ACT News


Indigenous artist Dennis Nona guilty of raping 12-year-old girl, leading to pregnancy

A celebrated indigenous artist has been found guilty of two acts of indecency in addition to raping a 12-year-old girl while he was a student at the Australian National University.

Dennis Nona, 41, from Badu Island, about 60km north of Thursday Island, was on Thursday found guilty of having sex with the girl in her home in April 1996.

Standing before a jury in the ACT Supreme Court on Friday afternoon, Nona  was also found guilty of another count of rape and two acts of indecency that occurred when two children were in the backyard of a Canberra property.

This is the second time Nona has faced trial for the charges after an issue with directions given to the jury led to a retrial.

Nona was flown around the world to teach his distinct style to admirers and his work was hung in leading galleries. He won several accolades and awards, including the 2007 Telstra Indigenous art prize.

But behind the success was a dark history of sexual abuse of a teen girl, which has been heard in the ACT Supreme Court during the past two weeks.  


The girl, who cannot be named, came forward in 2010 after DNA results indicated Nona was the father of her unborn child, which was terminated 22 weeks after conception.

In her closing submission, crown prosecutor Margaret Jones told the jury this was not a case of a young girl developing a crush on an older man, but "a sad case of the accused taking advantage of a vulnerable little girl".

The girl was found to be pregnant later that year. The girl's pregnancy was not discovered until police were called to the house for an unrelated matter and her pregnancy was terminated 22 weeks after conception.

Ms Jones said the girl was too scared to tell her mother about her pregnancy and that she was trying to protect a man she had an "abnormal attachment" to.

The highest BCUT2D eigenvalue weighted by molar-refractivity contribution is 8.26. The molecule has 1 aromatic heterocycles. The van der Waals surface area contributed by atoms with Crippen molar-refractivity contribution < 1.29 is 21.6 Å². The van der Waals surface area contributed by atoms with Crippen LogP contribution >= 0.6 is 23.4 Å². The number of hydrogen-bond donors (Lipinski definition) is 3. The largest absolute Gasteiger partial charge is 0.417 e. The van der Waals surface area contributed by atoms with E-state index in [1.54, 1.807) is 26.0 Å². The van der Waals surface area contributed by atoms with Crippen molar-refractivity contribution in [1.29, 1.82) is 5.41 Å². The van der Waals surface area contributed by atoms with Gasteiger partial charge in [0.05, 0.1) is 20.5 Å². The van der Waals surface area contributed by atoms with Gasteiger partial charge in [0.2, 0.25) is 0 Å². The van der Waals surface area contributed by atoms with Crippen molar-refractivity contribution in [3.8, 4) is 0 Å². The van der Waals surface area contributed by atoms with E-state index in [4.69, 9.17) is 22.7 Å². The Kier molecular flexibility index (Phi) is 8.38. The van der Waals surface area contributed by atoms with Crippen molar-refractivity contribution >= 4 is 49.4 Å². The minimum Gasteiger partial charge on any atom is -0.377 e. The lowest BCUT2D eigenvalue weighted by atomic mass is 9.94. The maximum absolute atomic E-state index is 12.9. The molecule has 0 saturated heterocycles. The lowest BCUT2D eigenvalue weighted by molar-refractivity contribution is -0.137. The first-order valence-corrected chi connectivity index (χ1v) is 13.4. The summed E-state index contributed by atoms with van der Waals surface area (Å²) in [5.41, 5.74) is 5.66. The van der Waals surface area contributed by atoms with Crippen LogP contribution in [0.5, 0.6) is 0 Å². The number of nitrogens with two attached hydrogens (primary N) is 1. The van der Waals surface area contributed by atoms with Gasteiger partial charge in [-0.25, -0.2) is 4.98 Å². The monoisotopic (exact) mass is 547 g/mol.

While in the witness box, Nona told the jury the girl confessed to once having had sex with him while he was passed out at her house after two days of binge drinking without food.

He said after waking, the girl approached him when they were alone and said: "I want to tell you something but you're not allowed to tell mum - I had sex with you last night."

Nona told the court his body turned cold and he wanted to leave the house immediately and asked her: "Why did you do that? You're going to get me into big trouble."

But Ms Jones said the jury should dismiss this confession as a lie, because it would have required a young girl to undress a grown man, have sex with him without his knowledge, and then sneak away.

In his closing submission, Nona's defence barrister, Shane Gill, said the girl had been sexualised from a young age and had developed a crush on Nona, once saying that she loved him.

Earlier this week, Nona told the court from the witness stand the girl had tried to kiss him once in the lounge of her home but he had pushed her away when she got close.

"It felt like she had a crush on me," he said.

Nona told the court the girl would hug him and sometimes he felt she was hanging on too long.

Chief Justice Helen Murrell thanked the jury members for their service in what she described as a difficult and challenging trial.